To start, I should explain that I am Southern and have grown up around delectable food my whole life. However, I do not partake in everything put in front of me. I am a picky eater. I don’t like most condiments or sauces. And this can make things sort of awkward when other people are making fun of me.
When I hit a real low point with my anxiety, food was one thing I strayed away from. There was no in between for me: no food or all the food. I could go an unhealthy amount of time without eating and my body paid the price, as did my mind. What I found was that sometimes I would need to force myself to eat so that I could have a good day. What I mean when I say “force” is that I would have to pick a food that I knew, on a normal day, would make me happy and just eat it.
“Self-care doesn’t always feel good. Sometimes giving yourself what you need is actual work.”
It was a slow process and I didn’t really want to do it, but my body felt better with some food in my stomach. What the whole experience taught me was that self-care doesn’t always feel good. Sometimes giving yourself what you need is actual work. But you have to take care of yourself. Your body needs food and water. Your mind thrives best when the body isn’t under attack. I found that I could kill two birds with one stone.
You are the most valuable person in your life. You have to take care of yourself. It may not always feel the best or be pretty, but sometimes you have to do it. Love yourself. Make decisions that make you feel good. Whether you are a picky eater or just have trouble with an appetite, have a fail-safe meal and slowly talk yourself into eating it. You will feel better and do better.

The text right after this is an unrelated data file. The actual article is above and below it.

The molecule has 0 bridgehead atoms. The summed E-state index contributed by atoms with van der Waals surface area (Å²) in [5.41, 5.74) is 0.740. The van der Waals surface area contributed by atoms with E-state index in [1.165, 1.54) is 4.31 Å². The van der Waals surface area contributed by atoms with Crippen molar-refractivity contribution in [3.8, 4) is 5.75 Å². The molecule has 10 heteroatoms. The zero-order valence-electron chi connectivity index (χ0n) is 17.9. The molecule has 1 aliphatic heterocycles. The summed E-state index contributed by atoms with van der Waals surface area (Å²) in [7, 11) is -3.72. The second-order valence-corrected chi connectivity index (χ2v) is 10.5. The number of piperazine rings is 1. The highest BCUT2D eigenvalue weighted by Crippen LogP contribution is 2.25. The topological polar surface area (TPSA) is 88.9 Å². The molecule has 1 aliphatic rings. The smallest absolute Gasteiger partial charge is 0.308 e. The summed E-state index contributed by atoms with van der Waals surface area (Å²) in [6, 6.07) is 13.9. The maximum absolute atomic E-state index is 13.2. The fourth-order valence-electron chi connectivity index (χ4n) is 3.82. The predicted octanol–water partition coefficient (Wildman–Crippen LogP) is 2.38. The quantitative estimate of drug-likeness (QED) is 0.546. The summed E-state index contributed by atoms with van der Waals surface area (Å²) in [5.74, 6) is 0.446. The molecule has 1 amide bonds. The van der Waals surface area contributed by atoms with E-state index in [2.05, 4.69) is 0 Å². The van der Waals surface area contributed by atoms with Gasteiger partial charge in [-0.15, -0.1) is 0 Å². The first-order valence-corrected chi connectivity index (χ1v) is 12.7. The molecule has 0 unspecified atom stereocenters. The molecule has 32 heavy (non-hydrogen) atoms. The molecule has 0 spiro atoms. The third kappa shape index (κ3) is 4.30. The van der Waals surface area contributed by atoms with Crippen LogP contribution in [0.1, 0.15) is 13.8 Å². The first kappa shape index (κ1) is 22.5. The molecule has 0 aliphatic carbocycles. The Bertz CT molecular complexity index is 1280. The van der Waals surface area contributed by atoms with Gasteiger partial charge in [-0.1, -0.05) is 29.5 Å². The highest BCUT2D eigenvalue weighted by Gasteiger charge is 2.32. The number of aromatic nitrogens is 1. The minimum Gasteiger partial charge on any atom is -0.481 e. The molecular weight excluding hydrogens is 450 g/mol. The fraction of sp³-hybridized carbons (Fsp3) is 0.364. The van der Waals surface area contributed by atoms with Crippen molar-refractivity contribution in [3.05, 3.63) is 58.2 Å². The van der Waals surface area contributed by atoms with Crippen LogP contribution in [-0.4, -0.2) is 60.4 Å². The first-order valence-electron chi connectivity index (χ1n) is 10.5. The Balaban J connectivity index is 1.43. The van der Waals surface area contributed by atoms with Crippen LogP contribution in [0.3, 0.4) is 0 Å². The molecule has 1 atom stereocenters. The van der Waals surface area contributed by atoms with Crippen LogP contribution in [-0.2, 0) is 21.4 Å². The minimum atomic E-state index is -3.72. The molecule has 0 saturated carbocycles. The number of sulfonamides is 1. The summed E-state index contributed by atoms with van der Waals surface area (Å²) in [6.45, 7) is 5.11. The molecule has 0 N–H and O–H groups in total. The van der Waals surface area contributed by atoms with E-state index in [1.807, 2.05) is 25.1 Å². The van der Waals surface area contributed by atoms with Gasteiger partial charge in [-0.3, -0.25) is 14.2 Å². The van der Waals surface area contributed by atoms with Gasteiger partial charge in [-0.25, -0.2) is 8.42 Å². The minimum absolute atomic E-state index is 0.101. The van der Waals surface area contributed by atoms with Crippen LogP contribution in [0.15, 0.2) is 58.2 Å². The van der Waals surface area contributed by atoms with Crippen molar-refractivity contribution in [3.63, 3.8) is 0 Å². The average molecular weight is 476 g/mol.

I will not try and say that it will always feel good or that you have to do this each time. But what I will say is that you have to take care of yourself. It’s that simple. It’s a must. When your brain and heart aren’t at 100%, your belly can either be part of the problem or the solution. I found that it is easy to sink into the mindset where you believe that everything is bad, so why not continue to just feel bad? But everything is not bad. Your lungs are expanding, your blood is pumping, and your belly is ready for food.
It’s easy to get in a funk. It happens to everyone. And trying to get out of it is not always the most fun practice. However, if you just decide to focus on tomorrow, on the possibility of a better day, you can set a goal to work towards. And when that better day comes, you want to be ready for it, right?